Friday the 13th is consistently anticipated to be an eventful day among horror film fanatics and the subtly superstitious, but it is also a significant day in tattoo shops across the country. Sailors believed that tattooing the traditionally unlucky number 13 on their bodies would deter bad luck from following them, which encouraged others to flaunt the symbol with simple, spooky designs. Dallas tattoo artist Oliver Peck turned this trend into an event in the ‘90s and tattoo shops have been celebrating the mystic day with special events and mysteriously low prices — typically, $13 mysterious — since.
Ironically, Friday the 13th was the last time Durham’s Welcome Tattoo shop was operating normally.
The March 13 event was supposed to be a party — the owners booked Wonderpuff to serve gourmet cotton candy and planned giveaways for those who joined the gathering. The festivities, however, were quickly adapted to address the rising concerns about COVID-19 in the state. The owners modified this notoriously-crowded celebration into a first-come, first-served flash event. Clients could choose a piece of palm-sized flash for $130, and all proceeds went toward the nonprofit of the client’s choice. Welcome Tattoo maintained the artistry and convenient prices of each Friday the 13th, but sacrificed its electric atmosphere to protect the Durham community.
“We already clean a lot, as you can imagine,” owner Morgan Grimm said. “We just became extra aware of cleanliness, wiping down clipboards and door handles after every customer. We limited the number of people allowed in the shop at one time and only let in people who were actually being tattooed.”
Lively and inviting energy is necessary for a tattoo shop — even if buzzing needles and blood-stained gloves threaten your bravado, there is comfort in the echoing post-grunge playlists and muffled admiration for wall-hung collages. The dying vivacity within the tattoo shop was indicative of the impending shutdown. The shop voluntarily closed their doors two days later.
“It all happened so fast. We went from not hearing about anything coronavirus-related to being affected by it overnight,” Grimm said. “We felt that closing was the best thing to do for our community at the time.”
A week after Welcome Tattoo closed, Gov. Roy Cooper ordered personal care and grooming services to close by March 25 at 5 p.m. All barber shops, hair, nail, and beauty salons and massage and tattoo parlors were shut down due to their inability to provide service while social distancing. These businesses are dependent on in-person contact, and, as a result, are desperately struggling through the COVID-19 crisis. Restaurants and retail shops are undeniably experiencing financial losses, but they can still partially operate under current conditions. Tattoo artists, on the other hand, cannot deliver their product to your doorstep.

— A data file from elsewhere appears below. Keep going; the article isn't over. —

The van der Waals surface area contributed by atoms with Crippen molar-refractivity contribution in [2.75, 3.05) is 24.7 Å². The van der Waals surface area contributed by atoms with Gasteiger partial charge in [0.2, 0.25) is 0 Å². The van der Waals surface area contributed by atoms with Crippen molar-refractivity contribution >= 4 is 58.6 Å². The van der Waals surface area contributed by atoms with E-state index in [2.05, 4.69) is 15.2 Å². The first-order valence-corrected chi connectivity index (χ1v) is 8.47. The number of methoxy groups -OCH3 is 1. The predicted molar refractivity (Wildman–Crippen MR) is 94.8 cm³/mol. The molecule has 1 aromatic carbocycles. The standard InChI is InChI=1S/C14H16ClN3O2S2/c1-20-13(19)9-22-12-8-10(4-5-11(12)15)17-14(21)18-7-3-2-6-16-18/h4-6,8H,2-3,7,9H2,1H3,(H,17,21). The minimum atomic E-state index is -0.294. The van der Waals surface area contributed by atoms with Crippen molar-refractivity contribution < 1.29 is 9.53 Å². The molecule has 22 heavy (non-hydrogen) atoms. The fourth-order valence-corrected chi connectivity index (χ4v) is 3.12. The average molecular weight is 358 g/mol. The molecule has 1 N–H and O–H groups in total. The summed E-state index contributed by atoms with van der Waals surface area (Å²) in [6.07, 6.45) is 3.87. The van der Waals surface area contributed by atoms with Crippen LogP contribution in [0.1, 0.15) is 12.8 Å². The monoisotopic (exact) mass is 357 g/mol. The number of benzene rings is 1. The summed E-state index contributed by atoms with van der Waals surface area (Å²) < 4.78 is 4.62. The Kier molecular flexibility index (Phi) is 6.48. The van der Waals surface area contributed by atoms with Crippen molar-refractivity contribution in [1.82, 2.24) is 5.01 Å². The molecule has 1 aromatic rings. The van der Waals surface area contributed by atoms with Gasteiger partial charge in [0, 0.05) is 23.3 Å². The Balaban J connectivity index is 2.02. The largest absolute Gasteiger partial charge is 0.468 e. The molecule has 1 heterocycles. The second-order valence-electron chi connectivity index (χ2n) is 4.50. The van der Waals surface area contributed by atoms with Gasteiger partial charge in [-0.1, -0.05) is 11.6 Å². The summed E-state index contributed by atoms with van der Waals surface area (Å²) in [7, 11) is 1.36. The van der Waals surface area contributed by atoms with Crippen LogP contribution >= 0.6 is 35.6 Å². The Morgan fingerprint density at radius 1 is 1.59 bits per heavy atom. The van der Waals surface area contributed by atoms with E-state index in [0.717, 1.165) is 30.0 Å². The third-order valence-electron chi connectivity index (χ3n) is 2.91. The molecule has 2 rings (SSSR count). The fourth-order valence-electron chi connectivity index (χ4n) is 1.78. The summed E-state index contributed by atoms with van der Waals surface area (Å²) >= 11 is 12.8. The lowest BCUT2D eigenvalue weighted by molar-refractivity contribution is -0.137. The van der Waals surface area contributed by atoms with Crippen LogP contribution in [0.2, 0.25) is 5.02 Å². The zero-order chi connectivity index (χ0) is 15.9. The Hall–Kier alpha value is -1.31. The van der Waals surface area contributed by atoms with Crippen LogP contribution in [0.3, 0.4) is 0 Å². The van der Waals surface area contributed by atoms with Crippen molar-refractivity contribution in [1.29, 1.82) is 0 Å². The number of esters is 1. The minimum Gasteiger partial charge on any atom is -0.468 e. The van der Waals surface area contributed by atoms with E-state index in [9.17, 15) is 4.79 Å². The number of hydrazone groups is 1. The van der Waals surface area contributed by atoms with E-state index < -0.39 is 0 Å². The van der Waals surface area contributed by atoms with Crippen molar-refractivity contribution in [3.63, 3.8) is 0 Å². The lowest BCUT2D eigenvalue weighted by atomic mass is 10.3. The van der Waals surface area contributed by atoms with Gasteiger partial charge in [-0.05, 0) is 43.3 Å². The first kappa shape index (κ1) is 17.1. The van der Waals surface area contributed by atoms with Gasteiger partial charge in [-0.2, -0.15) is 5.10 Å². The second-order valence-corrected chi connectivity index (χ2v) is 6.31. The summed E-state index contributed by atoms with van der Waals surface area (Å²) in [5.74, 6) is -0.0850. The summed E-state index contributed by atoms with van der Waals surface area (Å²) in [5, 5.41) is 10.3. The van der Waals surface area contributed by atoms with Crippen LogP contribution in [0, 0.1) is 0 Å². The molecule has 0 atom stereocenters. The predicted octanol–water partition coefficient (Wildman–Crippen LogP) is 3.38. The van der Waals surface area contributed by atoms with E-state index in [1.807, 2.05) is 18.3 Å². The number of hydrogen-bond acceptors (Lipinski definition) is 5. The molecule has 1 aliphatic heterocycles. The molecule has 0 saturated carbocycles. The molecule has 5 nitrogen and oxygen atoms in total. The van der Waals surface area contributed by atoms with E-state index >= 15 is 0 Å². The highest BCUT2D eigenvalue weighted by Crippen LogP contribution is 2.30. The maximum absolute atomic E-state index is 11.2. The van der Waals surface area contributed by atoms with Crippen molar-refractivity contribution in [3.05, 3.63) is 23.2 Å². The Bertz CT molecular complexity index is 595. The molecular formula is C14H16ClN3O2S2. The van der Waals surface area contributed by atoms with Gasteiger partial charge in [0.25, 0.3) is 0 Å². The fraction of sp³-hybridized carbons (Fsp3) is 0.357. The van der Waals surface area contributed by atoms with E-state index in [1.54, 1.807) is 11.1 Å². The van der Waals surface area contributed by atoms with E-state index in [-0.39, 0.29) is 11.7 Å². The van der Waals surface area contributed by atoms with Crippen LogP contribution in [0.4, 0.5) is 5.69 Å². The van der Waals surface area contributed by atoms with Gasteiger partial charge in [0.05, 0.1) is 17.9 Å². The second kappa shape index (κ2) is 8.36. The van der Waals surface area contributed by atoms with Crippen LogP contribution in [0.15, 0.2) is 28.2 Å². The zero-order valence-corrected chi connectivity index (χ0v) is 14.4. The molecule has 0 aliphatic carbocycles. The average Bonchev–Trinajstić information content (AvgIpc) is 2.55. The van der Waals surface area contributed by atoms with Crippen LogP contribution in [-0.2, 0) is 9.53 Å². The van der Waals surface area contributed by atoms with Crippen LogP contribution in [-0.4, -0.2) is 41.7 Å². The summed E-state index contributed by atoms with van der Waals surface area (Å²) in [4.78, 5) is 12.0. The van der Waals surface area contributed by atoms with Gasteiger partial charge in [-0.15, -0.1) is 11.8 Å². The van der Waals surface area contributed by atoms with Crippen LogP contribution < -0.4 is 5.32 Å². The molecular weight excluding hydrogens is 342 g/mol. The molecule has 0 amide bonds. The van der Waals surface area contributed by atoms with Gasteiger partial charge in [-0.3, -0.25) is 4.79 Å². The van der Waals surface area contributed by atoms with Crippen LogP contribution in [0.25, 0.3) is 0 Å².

“I feel like [tattoo shops], nail techs, hairdressers, massage therapists, a lot of those in-person services are just in a complete standstill,” Grimm expressed. “There is really not much that can be done until we see a decline in cases.”
In addition to losing a steady source of revenue, many new businesses have not been operating long enough to qualify for small business loans. One-year-old Welcome Tattoo, too new to obtain such loans, has utilized creative methods of bringing in money. Grimm explained how one tattooer, Kohen Meyers, has been creating and selling his artwork in an unpromising attempt to earn an income as the pandemic prohibits his livelihood. The shop also hosted a raffle in which the winner would receive a free original flash design — designs that typically cost anywhere from $100 to $500.
Amid selling merchandise and hosting raffles for the shop, Welcome Tattoo’s main focus has been promoting other small businesses in Durham.Their Instagram page kindly pushes followers to donate to the Triangle Restaurant Workers Relief Fund for the chance to win a free flash tattoo.
“Right when we closed we did a big raffle for the Triangle Restaurant Workers Relief Fund. We realized we’re not the only ones going through this,” Grimm explained. “I think Durham has always been great about supporting local businesses, so it is nice that we can continue to do that.”
Ultimately, small businesses are depending on the support of consumers — their neighbors — to stay afloat. It may seem inconvenient to scope out a local business carrying the products you want instead of visiting your preferred cookie-cutter capitalist wonderland, but shopping small benefits the entire community. Not to mention, locally created products — from Pincho Loco’s refreshing ice cream to Heavenly Buffaloes’ late-night greasy satisfaction — allows customers to explore the city through innovative, artistic products crafted by people passionate about their work. They’re working for you. And right now, they need you more than ever.
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“Buy from local shops and local restaurants as much as possible. Buy from them instead of Amazon or a major chain store. We’ve been buying groceries from our neighbor Accordion Club,” Grimm said. “What’s really important is that financial support. If you’re not able to financially support, then share what those businesses are doing with your friends and family on social media to help bring in customers.”
As a writer and reporter, I would typically end this article with some drawn-out moral message that I can only hope resonates with each reader. But as someone who loves and misses the Durham community, I would much rather ask you to support the local businesses and people that complete the Durham experience, even if your experience only lasts four years. Now is not the time to pretend I have some profound wisdom to share. If you are able to, please shop small. Shop local. Shop Durham.